On Embracing Your Preconceived Notions

YOU ARE LEAVING THE AMERICAN SECTOR

YOU ARE LEAVING THE AMERICAN SECTOR

Did you know that I went to Berlin two years ago? I did. I spent a little over two weeks there, on the cusp of winter. It was unbearably cold, and dark; it looked like 9:30am all day until night fell in mid-afternoon.

I arrived in darkness after an 11-hour train ride, during which I tried and failed miserably to commit to memory the incomprehensible combination of letters that is basic German vocabulary. From the magnificent wall of windows of the Berlin Hauptbahnhof I saw the lit dome of the Reichstag, and for the first of many times throughout my stay I said under my breath, “Holy shit, Berlin.”

I gave the taxi driver a scrap of paper bearing the address of my friend, and we rode in silence through the quiet, frozen city. When we arrived he unloaded my bag, pointed to the front door, shook my hand, and drove away. I stood there for a moment, utterly stupefied that I was alone on a street in East Berlin in the middle of the night. It was something that for half of my life was unthinkable. Holy shit, Berlin!

And thus my unending recitation of profanity continued, right up to the day I left. I holy-shitted my way through Checkpoint Charlie, the Brandenburg Gate, Tempelhof Airport. After my friend explained to me that the quirky brass cobblestones outside the doorways of Mitte in fact noted the number of Jews rounded up from inside, I said, “Holy shit.” And my utterances during a trip to Sachsenhausen, a concentration camp just outside the city, were in two languages and are frankly unprintable.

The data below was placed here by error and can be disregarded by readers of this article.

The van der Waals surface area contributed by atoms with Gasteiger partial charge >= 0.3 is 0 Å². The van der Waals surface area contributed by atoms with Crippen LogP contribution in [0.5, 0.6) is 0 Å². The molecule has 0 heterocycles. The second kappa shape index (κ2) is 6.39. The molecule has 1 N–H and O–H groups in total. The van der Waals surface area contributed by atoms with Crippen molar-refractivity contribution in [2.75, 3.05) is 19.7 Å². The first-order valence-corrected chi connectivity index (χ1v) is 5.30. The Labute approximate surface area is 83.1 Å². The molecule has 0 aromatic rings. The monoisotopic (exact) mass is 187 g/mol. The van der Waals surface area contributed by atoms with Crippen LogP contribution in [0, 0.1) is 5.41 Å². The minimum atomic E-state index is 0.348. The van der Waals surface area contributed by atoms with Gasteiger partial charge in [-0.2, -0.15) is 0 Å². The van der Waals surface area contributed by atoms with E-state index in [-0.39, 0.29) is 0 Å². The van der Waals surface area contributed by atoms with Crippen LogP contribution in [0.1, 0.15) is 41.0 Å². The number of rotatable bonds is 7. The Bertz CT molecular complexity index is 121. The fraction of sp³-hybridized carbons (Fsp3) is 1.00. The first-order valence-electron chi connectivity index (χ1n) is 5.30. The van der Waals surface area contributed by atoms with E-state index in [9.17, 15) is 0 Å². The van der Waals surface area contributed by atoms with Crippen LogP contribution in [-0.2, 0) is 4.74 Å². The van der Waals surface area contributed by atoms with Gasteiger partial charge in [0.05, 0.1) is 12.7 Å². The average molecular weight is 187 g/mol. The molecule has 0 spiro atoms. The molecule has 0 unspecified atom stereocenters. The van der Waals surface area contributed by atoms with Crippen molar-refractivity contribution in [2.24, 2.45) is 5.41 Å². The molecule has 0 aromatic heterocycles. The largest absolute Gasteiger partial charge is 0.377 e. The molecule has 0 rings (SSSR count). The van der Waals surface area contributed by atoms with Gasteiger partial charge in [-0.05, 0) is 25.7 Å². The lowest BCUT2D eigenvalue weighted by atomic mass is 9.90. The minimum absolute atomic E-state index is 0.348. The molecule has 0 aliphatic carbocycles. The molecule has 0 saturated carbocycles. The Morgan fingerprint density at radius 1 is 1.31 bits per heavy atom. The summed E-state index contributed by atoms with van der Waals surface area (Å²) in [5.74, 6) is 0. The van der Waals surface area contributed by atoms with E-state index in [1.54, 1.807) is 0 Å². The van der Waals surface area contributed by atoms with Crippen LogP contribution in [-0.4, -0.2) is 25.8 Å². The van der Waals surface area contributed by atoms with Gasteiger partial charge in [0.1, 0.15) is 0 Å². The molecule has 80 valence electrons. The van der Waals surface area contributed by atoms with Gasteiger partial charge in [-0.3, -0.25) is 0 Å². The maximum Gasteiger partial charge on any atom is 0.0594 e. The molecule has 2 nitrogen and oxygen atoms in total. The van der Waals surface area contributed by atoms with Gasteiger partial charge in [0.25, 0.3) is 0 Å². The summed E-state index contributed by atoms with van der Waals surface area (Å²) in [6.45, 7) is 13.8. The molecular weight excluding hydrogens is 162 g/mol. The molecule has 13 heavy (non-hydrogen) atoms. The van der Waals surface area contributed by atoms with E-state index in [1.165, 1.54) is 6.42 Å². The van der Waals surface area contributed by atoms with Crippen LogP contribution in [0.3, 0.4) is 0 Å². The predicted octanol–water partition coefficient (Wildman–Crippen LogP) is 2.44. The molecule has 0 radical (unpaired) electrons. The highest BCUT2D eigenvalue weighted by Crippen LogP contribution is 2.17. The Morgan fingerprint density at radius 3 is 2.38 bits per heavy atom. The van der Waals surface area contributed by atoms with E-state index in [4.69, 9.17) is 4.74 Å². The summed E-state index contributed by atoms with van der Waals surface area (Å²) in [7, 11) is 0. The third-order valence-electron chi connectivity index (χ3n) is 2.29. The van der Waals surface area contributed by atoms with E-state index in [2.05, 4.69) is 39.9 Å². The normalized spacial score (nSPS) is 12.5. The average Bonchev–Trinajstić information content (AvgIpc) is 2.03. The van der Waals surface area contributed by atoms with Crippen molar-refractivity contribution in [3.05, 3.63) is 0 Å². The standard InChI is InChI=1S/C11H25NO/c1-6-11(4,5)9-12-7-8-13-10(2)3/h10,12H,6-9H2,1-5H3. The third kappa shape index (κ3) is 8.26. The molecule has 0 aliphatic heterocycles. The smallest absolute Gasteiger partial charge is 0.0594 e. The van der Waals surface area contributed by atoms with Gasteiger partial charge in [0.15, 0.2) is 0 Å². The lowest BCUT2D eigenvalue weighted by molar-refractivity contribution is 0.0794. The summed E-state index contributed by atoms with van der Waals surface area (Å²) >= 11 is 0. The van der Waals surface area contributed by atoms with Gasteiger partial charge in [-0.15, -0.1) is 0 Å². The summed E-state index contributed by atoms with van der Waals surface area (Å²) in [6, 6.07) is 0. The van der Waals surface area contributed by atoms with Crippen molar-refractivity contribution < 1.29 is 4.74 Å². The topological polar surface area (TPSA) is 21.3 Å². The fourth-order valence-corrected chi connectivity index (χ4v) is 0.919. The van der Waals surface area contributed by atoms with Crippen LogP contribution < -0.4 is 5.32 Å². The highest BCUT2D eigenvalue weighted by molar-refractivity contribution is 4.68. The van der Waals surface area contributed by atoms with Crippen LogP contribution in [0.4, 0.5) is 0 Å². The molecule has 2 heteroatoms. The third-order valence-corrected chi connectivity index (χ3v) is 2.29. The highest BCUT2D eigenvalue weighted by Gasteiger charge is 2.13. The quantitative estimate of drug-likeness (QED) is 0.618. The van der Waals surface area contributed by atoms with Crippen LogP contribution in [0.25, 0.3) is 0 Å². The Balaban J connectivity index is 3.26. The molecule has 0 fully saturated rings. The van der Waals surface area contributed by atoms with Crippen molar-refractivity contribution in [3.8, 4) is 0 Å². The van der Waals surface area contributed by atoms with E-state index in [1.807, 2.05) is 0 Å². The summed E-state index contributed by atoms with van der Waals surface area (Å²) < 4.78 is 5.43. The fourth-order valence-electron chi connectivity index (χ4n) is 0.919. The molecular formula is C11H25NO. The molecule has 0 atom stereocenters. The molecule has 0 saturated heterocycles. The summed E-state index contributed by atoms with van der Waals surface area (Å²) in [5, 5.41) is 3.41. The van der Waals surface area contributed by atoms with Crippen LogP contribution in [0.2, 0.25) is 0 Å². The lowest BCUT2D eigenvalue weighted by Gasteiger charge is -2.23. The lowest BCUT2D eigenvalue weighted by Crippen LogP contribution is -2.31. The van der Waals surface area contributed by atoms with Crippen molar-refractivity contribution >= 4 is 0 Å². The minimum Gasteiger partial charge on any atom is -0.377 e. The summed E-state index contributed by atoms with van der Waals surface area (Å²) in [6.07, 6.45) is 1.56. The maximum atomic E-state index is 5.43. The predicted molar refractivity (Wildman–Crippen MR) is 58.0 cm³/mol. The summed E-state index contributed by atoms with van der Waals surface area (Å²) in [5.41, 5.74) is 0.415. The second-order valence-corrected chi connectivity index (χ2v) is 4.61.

What prompted this sudden descent into the blue? Well, there are a few reasons, but they all fall under the label of preconceived notions. Usually I try to be a kind of blank slate when visiting a place for the first time, but I knew from the moment I booked the trip that there would be no shedding my idea of what Berlin was to me. Even when I looked at some research, none of it made a bit of difference. But instead of fighting my preconceived notions, I decided to just go with them, and use them to find a Berlin I had created.

First, there is the Berlin that I consider to be the epicenter of the Cold War spy world. Since I was absurdly young, I’ve always wanted to be a spy. I used to carry a go-bag of tools and homemade spy accessories. I read the diary of Mata Hari when I was about eight. I had a whole set of Spy Guidebooks, a series made for kids with cartoon illustrations, which I treated like the books of the Bible. In fact, I will confess this embarrassing secret to my tens of readers: To this day, I’m literally always expecting a recruiter from the CIA or Interpol to approach me at any time. It makes for awkward moments when someone sincerely just wants to use my lighter or ask for directions.

So, clearly, standing alone on an East Berlin street in the middle of the night was a holy-shit-Berlin moment for me.

And then, on an infinitely more serious note, there’s the Holocaust. I don’t have nearly enough hubris to think that this blog is the forum on which to discuss how the defining event of the 20th century had an impact on Berlin, but I can tell you how it shaped my preconceived notions of Berlin, and why I knew it was futile to suppress them in the name of “pure” discovery.

Many years ago, I took a train from Paris’s Gare de l’Est to Bregenz, Austria to see a friend. In the station was a marble slab that recognized the number of Jews who left from there destined for concentration camps, and the heartbreaking few of them who returned. It brought what I’d thought of as “history” – the dusty past that made me drowsy in late-morning classrooms – directly to my feet, and it shook me to my core.